What will the new year hold?
Even before the onset of the so-called “dark winter,” 2021 was shaping up to be a less-than-inspiring year for travel – with some outlets projecting tourism-related revenue declines of more than thirty percent in the coming calendar year.
As for this news outlet, we have repeatedly warned that South Carolina should expect “fewer visitors and less spending … for several seasons to come.”
And as we noted way back in January, tourism in the Palmetto State was already showing signs of weakness before the pandemic hit – part of the industry’s ongoing failure to to diversify as a tourism destination.
Covid-19 and its subsequent societal shutdowns have been nothing short of asteroid strikes, though … with the impact worsening with each escalation of cases.
The latest numbers?
According to Tourism Economics, South Carolina lost out on a total of $84 million in visitor spending during the week ending November 28, 2020 (compared to the same week a year earlier).
That’s a decline of 29 percent – and puts this metric down by 42 percent on a year-to-date basis.
(Click to view)
(Via: Tourism Economics)
All told, the industry has lost $5.5 billion compared to the same point in 2019 – a truly apocalyptic number that has been accompanied by tens of thousands of seasonal and permanent job losses.
In other news, according to the S.C. Department of Parks, Recreation and Tourism (SCPRT) occupancy rates in the Palmetto State stood at 39 percent during the week ending November 28 – better than the national rate of 36.2 percent but below the regional mark of 40.8 percent.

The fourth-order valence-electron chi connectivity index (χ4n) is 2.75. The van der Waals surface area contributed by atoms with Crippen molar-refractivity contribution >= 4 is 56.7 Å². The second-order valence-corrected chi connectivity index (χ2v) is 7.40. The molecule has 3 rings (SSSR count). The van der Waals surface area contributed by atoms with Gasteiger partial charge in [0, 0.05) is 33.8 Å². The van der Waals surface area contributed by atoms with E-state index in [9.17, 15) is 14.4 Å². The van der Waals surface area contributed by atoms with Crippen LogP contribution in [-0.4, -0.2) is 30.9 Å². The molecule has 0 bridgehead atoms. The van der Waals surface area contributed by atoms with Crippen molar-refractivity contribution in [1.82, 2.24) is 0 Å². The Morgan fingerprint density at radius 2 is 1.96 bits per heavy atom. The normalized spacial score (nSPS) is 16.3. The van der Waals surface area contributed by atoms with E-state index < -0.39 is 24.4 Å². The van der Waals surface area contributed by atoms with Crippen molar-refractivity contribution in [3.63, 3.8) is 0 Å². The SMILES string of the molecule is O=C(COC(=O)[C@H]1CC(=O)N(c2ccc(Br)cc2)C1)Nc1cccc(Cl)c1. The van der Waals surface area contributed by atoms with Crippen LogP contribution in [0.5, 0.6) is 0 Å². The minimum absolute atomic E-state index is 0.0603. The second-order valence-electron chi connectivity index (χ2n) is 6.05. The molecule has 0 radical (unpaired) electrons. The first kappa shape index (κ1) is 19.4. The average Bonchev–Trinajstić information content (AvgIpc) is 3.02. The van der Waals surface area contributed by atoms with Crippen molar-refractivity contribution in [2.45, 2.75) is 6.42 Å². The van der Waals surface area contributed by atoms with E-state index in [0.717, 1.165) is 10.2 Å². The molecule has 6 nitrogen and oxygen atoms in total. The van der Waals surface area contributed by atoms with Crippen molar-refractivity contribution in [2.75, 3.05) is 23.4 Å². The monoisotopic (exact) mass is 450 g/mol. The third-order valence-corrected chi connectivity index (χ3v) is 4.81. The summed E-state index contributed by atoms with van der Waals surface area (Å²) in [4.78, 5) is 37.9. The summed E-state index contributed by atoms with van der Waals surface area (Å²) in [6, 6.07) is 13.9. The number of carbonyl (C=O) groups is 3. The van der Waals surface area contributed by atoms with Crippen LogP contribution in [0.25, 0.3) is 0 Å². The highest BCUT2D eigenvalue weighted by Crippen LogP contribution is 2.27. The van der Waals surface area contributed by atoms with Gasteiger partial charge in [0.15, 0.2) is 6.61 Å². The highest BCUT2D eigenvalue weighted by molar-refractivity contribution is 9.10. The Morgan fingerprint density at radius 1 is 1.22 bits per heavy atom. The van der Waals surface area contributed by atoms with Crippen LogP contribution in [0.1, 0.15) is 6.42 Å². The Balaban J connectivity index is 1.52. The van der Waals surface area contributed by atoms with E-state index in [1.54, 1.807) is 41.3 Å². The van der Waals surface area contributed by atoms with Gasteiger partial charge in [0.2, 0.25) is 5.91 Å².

The Columbia area reported the best occupancy rate for the week as a result of the University of South Carolina’s football game against Georgia.
Statewide, revenue per available room – or RevPAR, a key industry measurement – stood at $34.57. That marked a 24.1 percent decline from the same week in 2019 and is now down 40.5 percent on a year-to-date basis.
Meanwhile, nightly rooms sold registered at 309,000 – down 17 percent from the same week a year ago and 26.8 percent from the same point in 2019.
No updated accommodations or admissions tax data was included in the latest SCPRT release. We will be reaching out to the S.C. Department of Revenue (SCDOR) this week to see what figures they may have available for us.
Bottom line? Total carnage … and sadly, it seems 2021 is unlikely to provide much in the way of a rebound for the battered industry.
Still, this news outlet remains optimistic that the Palmetto State can recover – if its leaders start lowering taxes, diversifying our destinations, protecting our history and refocusing on public safety as a core function of government (particularly in Charleston and Myrtle Beach).
“South Carolina’s 187-mile coastline – anchored by picturesque Hilton Head, historic Charleston and the inimitable Grand Strand – is a huge competitive asset,” we noted earlier this year. “It offers the Palmetto State a tremendous opportunity to emerge from the coronavirus recession on more solid economic footing than many other states.”
Will South Carolina take full advantage of this asset? Or will it continue to squander it?
We shall see …
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